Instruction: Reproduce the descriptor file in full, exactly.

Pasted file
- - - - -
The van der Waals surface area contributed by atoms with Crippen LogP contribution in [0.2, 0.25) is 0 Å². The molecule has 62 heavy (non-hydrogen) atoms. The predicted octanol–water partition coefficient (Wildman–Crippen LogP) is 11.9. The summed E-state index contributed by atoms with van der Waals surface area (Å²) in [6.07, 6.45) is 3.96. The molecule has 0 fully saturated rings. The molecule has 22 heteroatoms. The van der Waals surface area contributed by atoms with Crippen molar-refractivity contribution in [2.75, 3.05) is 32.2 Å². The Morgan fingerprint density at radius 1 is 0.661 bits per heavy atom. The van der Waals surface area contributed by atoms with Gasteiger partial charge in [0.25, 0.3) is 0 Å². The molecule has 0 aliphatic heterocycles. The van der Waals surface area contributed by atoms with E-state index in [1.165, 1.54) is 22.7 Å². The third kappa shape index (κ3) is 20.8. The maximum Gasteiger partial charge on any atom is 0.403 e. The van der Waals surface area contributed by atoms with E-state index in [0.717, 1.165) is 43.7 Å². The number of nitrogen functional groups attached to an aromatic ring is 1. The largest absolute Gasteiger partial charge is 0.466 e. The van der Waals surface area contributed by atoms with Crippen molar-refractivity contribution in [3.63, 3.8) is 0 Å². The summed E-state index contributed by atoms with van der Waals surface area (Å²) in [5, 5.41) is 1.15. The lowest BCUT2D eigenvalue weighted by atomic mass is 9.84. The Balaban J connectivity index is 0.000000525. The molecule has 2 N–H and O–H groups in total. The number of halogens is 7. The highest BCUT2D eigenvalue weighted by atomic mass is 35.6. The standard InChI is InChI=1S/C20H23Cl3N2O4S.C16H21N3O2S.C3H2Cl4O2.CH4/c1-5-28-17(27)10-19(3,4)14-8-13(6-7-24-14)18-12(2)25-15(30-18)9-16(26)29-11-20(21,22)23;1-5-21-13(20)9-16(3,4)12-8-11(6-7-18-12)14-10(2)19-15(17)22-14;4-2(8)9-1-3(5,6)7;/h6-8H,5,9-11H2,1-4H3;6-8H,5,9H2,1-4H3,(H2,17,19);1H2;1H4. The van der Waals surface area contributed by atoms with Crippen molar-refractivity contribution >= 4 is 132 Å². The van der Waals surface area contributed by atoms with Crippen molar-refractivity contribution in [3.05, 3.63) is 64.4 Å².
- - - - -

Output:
The van der Waals surface area contributed by atoms with Crippen LogP contribution in [0.2, 0.25) is 0 Å². The molecule has 62 heavy (non-hydrogen) atoms. The predicted octanol–water partition coefficient (Wildman–Crippen LogP) is 11.9. The summed E-state index contributed by atoms with van der Waals surface area (Å²) in [6.07, 6.45) is 3.96. The molecule has 0 fully saturated rings. The molecule has 22 heteroatoms. The van der Waals surface area contributed by atoms with Crippen molar-refractivity contribution in [2.75, 3.05) is 32.2 Å². The Morgan fingerprint density at radius 1 is 0.661 bits per heavy atom. The van der Waals surface area contributed by atoms with Gasteiger partial charge in [0.25, 0.3) is 0 Å². The molecule has 0 aliphatic heterocycles. The van der Waals surface area contributed by atoms with E-state index in [1.165, 1.54) is 22.7 Å². The third kappa shape index (κ3) is 20.8. The maximum Gasteiger partial charge on any atom is 0.403 e. The van der Waals surface area contributed by atoms with E-state index in [0.717, 1.165) is 43.7 Å². The number of nitrogen functional groups attached to an aromatic ring is 1. The largest absolute Gasteiger partial charge is 0.466 e. The van der Waals surface area contributed by atoms with Crippen molar-refractivity contribution in [3.63, 3.8) is 0 Å². The summed E-state index contributed by atoms with van der Waals surface area (Å²) in [5, 5.41) is 1.15. The lowest BCUT2D eigenvalue weighted by atomic mass is 9.84. The Balaban J connectivity index is 0.000000525. The molecule has 2 N–H and O–H groups in total. The number of halogens is 7. The highest BCUT2D eigenvalue weighted by atomic mass is 35.6. The standard InChI is InChI=1S/C20H23Cl3N2O4S.C16H21N3O2S.C3H2Cl4O2.CH4/c1-5-28-17(27)10-19(3,4)14-8-13(6-7-24-14)18-12(2)25-15(30-18)9-16(26)29-11-20(21,22)23;1-5-21-13(20)9-16(3,4)12-8-11(6-7-18-12)14-10(2)19-15(17)22-14;4-2(8)9-1-3(5,6)7;/h6-8H,5,9-11H2,1-4H3;6-8H,5,9H2,1-4H3,(H2,17,19);1H2;1H4. The van der Waals surface area contributed by atoms with Crippen molar-refractivity contribution >= 4 is 132 Å². The van der Waals surface area contributed by atoms with Crippen molar-refractivity contribution in [3.05, 3.63) is 64.4 Å².